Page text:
NOVEMBER 21, 2011 VOLUME 18 NUMBER 40
Paternity testing has come a long way in the last few decades. You might reasonably think that it is now so easy to establish parentage that probate court disputes about the subject would be largely a thing of the past. If you thought that, you’d be wrong. Just ask Thomas Powell.
Mr. Powell’s experience in probate court began with the death of Oklahoma resident Valatus Merral Dicksion. Mr. Dicksion had been married, but his wife had died before him. He and his wife had two adult daughters. Mr. Dicksion left a four-page handwritten will, which originally had named one of his daughters as administrator of his estate. Someone had crossed out that portion of the will.
Mr. Dicksion’s brother filed the handwritten will with the probate court. He listed the two daughters as heirs, and described the will as being in his brother’s handwriting and signed by him. The court appointed him as personal representative.
A few months after the probate proceeding was initiated, Mr. Powell filed a petition seeking recognition of his status as a son of the decedent. He argued that the decedent had a relationship with Mr. Powell’s mother, and that his mother put him up for adoption shortly after his 1952 birth.
Mr. Powell and the decedent’s brother both agreed to DNA testing to see if paternity could be confirmed. The paternity testing results were conclusive: Mr. Powell was in fact the decedent’s biological son. The probate court then entered an order determining that he was an “unintentionally omitted” heir, and awarded him the same share of the decedent’s estate that he would have received if Mr. Dicksion had died without signing a will at all.
As the probate estate was wrapping up, Mr. Powell joined his half-sister in objecting to the validity of the handwritten will and sought removal of the decedent’s brother as personal representative. The probate court denied his objections and approved the final accounting of the estate. The probate judge also denied the personal representative’s request that Mr. Powell be ordered to pay the estate’s additional attorney’s fees incurred in responding to his requests.
Mr. Powell appealed to the Oklahoma Court of Appeals, which ruled (among other things) that the DNA testing should not have been used to determine paternity after Mr. Dicksion’s death — that paternity must be established before an alleged father’s death. Mr. Powell then appealed that result to the Oklahoma Supreme Court.
The state high court rewrote the outcome substantially in Mr. Powell’s favor. First, the justices decided that post-death paternity testing CAN be used to determine heirship, at least in Oklahoma. Then they ruled that an Oklahoma law preventing a decedent’s business partner from being appointed to administer an estate should have been applied to Mr. Dicksion’s brother. Finally, they ruled that the contest of Mr. Dicksion’s alleged will should have been formally resolved before the estate could be closed. In Matter of the Estate of Dicksion, November 15, 2011.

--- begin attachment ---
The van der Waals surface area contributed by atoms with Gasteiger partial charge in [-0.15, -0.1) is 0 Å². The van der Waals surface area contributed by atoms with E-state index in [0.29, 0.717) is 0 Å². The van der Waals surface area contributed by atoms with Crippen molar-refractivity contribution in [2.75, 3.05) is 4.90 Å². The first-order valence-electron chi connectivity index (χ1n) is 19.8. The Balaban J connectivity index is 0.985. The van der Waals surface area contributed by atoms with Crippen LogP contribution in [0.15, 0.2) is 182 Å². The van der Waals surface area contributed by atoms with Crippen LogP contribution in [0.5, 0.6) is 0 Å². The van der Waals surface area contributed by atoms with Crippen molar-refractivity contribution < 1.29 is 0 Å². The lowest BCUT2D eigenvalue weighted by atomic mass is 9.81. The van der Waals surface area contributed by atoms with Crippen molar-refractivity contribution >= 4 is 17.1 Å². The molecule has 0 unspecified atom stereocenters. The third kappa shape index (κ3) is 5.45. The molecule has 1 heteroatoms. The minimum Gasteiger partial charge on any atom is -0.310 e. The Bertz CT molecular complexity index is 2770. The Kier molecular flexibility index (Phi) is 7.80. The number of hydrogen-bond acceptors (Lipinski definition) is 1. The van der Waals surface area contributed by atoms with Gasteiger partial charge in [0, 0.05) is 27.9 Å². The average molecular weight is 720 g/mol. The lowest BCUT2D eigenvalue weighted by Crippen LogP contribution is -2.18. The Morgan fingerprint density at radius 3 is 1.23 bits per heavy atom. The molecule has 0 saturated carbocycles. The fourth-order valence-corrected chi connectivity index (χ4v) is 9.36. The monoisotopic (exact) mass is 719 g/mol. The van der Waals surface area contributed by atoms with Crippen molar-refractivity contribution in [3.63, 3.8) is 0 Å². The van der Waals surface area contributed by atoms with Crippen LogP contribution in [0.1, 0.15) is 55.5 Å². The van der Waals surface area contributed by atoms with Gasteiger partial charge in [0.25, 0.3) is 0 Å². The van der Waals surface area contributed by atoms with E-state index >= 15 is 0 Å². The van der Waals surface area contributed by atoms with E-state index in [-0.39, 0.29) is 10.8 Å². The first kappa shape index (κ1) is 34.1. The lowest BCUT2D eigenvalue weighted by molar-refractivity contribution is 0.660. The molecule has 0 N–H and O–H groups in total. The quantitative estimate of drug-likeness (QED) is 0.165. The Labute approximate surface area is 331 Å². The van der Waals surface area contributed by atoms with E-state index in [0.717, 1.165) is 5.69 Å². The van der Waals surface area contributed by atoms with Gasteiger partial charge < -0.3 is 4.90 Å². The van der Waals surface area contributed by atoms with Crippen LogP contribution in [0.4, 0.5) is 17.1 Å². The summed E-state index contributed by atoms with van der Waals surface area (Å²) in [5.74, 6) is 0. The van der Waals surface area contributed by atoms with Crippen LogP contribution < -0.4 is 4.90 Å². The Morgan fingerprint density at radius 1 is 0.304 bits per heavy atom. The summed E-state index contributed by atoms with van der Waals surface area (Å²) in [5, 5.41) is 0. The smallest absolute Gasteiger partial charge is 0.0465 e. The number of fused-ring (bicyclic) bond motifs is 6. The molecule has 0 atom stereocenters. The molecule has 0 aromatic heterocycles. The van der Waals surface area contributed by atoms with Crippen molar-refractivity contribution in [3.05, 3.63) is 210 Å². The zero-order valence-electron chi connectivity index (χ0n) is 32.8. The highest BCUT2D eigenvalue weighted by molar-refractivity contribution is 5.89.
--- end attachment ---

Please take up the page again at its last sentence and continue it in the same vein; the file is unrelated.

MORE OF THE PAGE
The decision was not unanimous. Of the nine members of the Oklahoma Supreme Court, five voted to uphold Mr. Powell’s paternity determination and four argued that prior Oklahoma court decisions should have been followed (which would have prevented the DNA tests from being used). The four dissenting justices did not address questions about the appointment of Mr. Dicksion’s brother as personal representative, or the status of the unresolved will contest.
Mr. Dicksion’s family situation and probate proceeding make for an interesting story. They also cast a little light on how probate contests can sometimes arise, and how resolution of disputes can be difficult and unclear (witness the 5-4 decision of the Oklahoma Supreme Court). It would be a mistake, however, to generalize too much from the result in this case.
All three parts of the Oklahoma Supreme Court holding are dependent on the peculiarities of Oklahoma law. The statute for determining paternity (and its effect on a will not mentioning a previously unknown child) is unusual in Oklahoma, and unlike that in Arizona. The prohibition on business partners being appointed as personal representative (unless mentioned in a will) is also unique to Oklahoma, and does not have an Arizona counterpart. Finally, Oklahoma is one of the minority of states which permits a “holographic” will to be valid (Wikipedia reports that 19 of the 50 U.S. states permit holographic wills — we haven’t checked that assertion, but it sounds about right to us). Arizona, like Oklahoma, does recognize holographic wills; in Arizona, a valid holographic will must have the signature and “material provisions” in the testator’s handwriting.
So what useful information is in the appellate decision in Mr. Dicksion’s probate case? Well, we might generalize a handful of principles:
- Know the local law, and update your estate planning if you move. While we might not be too concerned about the possibility of unknown descendants in Arizona, Oklahoma law appears to be significantly different. Whenever a client moves to another state, we urge them to meet with a lawyer in their new state to see if there are differences in state law that they should be aware of. This is the sort of difference we sometimes see and always caution about.
- Deal with contingencies in the planning documents, even if it seems unnecessary. If Mr. Dicksion’s will had included a provision that said “I intentionally omit any person not specifically named herein” (or similar language) would the result have been different? Perhaps not — but it might have strengthened the argument that an unknown child should not share in the estate. Of course, this is exactly why lawyers’ documents tend to be much longer and more complicated than non-lawyers think is absolutely necessary.